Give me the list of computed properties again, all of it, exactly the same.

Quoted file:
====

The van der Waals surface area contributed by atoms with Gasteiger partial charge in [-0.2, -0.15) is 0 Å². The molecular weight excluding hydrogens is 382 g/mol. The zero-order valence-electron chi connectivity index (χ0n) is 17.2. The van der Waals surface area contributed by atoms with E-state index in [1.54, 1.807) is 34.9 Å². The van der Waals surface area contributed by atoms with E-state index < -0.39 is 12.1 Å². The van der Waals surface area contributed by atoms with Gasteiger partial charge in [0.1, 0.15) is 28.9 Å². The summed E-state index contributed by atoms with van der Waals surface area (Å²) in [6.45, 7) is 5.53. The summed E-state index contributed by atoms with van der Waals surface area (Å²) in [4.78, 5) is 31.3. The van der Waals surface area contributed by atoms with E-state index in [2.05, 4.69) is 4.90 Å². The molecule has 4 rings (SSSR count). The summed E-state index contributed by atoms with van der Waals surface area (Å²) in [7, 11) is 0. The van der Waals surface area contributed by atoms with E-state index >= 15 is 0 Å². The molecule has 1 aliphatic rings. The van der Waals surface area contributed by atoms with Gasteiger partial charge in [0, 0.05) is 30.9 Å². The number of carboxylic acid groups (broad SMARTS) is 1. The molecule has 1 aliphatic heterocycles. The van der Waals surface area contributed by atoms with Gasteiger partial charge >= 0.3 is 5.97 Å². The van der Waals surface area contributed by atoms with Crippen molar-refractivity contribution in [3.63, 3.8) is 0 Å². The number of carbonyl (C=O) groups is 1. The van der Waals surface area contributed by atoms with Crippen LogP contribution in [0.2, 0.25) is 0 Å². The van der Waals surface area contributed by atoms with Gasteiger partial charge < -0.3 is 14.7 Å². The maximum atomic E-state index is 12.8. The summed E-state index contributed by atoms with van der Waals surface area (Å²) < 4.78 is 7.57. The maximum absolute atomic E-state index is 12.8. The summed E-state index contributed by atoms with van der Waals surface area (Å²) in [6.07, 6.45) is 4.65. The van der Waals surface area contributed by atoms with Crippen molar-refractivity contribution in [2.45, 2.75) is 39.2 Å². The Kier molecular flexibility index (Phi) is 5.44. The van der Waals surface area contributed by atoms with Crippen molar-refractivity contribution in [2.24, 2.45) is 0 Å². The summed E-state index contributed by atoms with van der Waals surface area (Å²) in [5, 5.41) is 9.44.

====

The van der Waals surface area contributed by atoms with Gasteiger partial charge in [-0.2, -0.15) is 0 Å². The molecular weight excluding hydrogens is 382 g/mol. The zero-order valence-electron chi connectivity index (χ0n) is 17.2. The van der Waals surface area contributed by atoms with E-state index in [1.54, 1.807) is 34.9 Å². The van der Waals surface area contributed by atoms with E-state index < -0.39 is 12.1 Å². The van der Waals surface area contributed by atoms with Gasteiger partial charge in [0.1, 0.15) is 28.9 Å². The summed E-state index contributed by atoms with van der Waals surface area (Å²) in [6.45, 7) is 5.53. The summed E-state index contributed by atoms with van der Waals surface area (Å²) in [4.78, 5) is 31.3. The van der Waals surface area contributed by atoms with E-state index in [2.05, 4.69) is 4.90 Å². The molecule has 4 rings (SSSR count). The summed E-state index contributed by atoms with van der Waals surface area (Å²) in [7, 11) is 0. The van der Waals surface area contributed by atoms with E-state index >= 15 is 0 Å². The molecule has 1 aliphatic rings. The van der Waals surface area contributed by atoms with Gasteiger partial charge in [0, 0.05) is 30.9 Å². The number of carboxylic acid groups (broad SMARTS) is 1. The molecule has 1 aliphatic heterocycles. The van der Waals surface area contributed by atoms with Gasteiger partial charge >= 0.3 is 5.97 Å². The van der Waals surface area contributed by atoms with Crippen molar-refractivity contribution in [3.63, 3.8) is 0 Å². The number of carbonyl (C=O) groups is 1. The van der Waals surface area contributed by atoms with Crippen LogP contribution in [0.2, 0.25) is 0 Å². The van der Waals surface area contributed by atoms with Gasteiger partial charge < -0.3 is 14.7 Å². The maximum atomic E-state index is 12.8. The summed E-state index contributed by atoms with van der Waals surface area (Å²) < 4.78 is 7.57. The maximum absolute atomic E-state index is 12.8. The summed E-state index contributed by atoms with van der Waals surface area (Å²) in [6.07, 6.45) is 4.65. The van der Waals surface area contributed by atoms with Crippen molar-refractivity contribution in [2.45, 2.75) is 39.2 Å². The Kier molecular flexibility index (Phi) is 5.44. The van der Waals surface area contributed by atoms with Crippen molar-refractivity contribution in [2.24, 2.45) is 0 Å². The summed E-state index contributed by atoms with van der Waals surface area (Å²) in [5, 5.41) is 9.44.